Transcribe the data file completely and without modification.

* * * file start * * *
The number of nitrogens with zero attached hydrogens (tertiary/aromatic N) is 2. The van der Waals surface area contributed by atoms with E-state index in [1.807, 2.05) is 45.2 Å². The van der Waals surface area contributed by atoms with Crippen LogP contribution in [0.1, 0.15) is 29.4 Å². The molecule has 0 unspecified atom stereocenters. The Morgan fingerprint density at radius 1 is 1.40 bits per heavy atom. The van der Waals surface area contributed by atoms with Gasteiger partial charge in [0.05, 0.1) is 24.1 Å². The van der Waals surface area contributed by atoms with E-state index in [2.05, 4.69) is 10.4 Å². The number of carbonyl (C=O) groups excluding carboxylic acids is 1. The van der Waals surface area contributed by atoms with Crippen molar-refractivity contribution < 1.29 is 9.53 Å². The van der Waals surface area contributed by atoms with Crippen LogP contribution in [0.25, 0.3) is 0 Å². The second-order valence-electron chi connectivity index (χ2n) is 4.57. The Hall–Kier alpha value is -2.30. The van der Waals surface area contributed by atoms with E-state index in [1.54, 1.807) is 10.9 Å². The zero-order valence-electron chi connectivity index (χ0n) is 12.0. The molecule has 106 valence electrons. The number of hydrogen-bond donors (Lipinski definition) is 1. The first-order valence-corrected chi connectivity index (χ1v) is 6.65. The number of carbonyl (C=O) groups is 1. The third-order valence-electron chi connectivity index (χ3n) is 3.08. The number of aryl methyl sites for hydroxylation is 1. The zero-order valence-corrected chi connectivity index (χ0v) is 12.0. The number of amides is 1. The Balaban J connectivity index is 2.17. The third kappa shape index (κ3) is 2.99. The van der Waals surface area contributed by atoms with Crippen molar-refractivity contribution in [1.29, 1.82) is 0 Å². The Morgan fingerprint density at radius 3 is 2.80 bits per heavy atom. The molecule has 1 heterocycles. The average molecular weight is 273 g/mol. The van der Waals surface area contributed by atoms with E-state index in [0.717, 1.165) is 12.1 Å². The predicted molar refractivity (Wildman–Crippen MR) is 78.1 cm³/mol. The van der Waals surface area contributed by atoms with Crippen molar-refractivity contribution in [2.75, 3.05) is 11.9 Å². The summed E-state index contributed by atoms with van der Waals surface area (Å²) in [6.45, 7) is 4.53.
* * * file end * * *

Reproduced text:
The number of nitrogens with zero attached hydrogens (tertiary/aromatic N) is 2. The van der Waals surface area contributed by atoms with E-state index in [1.807, 2.05) is 45.2 Å². The van der Waals surface area contributed by atoms with Crippen LogP contribution in [0.1, 0.15) is 29.4 Å². The molecule has 0 unspecified atom stereocenters. The Morgan fingerprint density at radius 1 is 1.40 bits per heavy atom. The van der Waals surface area contributed by atoms with Gasteiger partial charge in [0.05, 0.1) is 24.1 Å². The van der Waals surface area contributed by atoms with E-state index in [2.05, 4.69) is 10.4 Å². The number of carbonyl (C=O) groups excluding carboxylic acids is 1. The van der Waals surface area contributed by atoms with Crippen molar-refractivity contribution < 1.29 is 9.53 Å². The van der Waals surface area contributed by atoms with Crippen LogP contribution in [0.25, 0.3) is 0 Å². The second-order valence-electron chi connectivity index (χ2n) is 4.57. The Hall–Kier alpha value is -2.30. The van der Waals surface area contributed by atoms with E-state index in [1.54, 1.807) is 10.9 Å². The zero-order valence-electron chi connectivity index (χ0n) is 12.0. The molecule has 106 valence electrons. The number of hydrogen-bond donors (Lipinski definition) is 1. The first-order valence-corrected chi connectivity index (χ1v) is 6.65. The number of carbonyl (C=O) groups is 1. The third-order valence-electron chi connectivity index (χ3n) is 3.08. The number of aryl methyl sites for hydroxylation is 1. The zero-order valence-corrected chi connectivity index (χ0v) is 12.0. The number of amides is 1. The Balaban J connectivity index is 2.17. The third kappa shape index (κ3) is 2.99. The van der Waals surface area contributed by atoms with Crippen molar-refractivity contribution in [1.29, 1.82) is 0 Å². The Morgan fingerprint density at radius 3 is 2.80 bits per heavy atom. The molecule has 1 heterocycles. The average molecular weight is 273 g/mol. The van der Waals surface area contributed by atoms with E-state index in [0.717, 1.165) is 12.1 Å². The predicted molar refractivity (Wildman–Crippen MR) is 78.1 cm³/mol. The van der Waals surface area contributed by atoms with Crippen molar-refractivity contribution in [2.75, 3.05) is 11.9 Å². The summed E-state index contributed by atoms with van der Waals surface area (Å²) in [6.45, 7) is 4.53.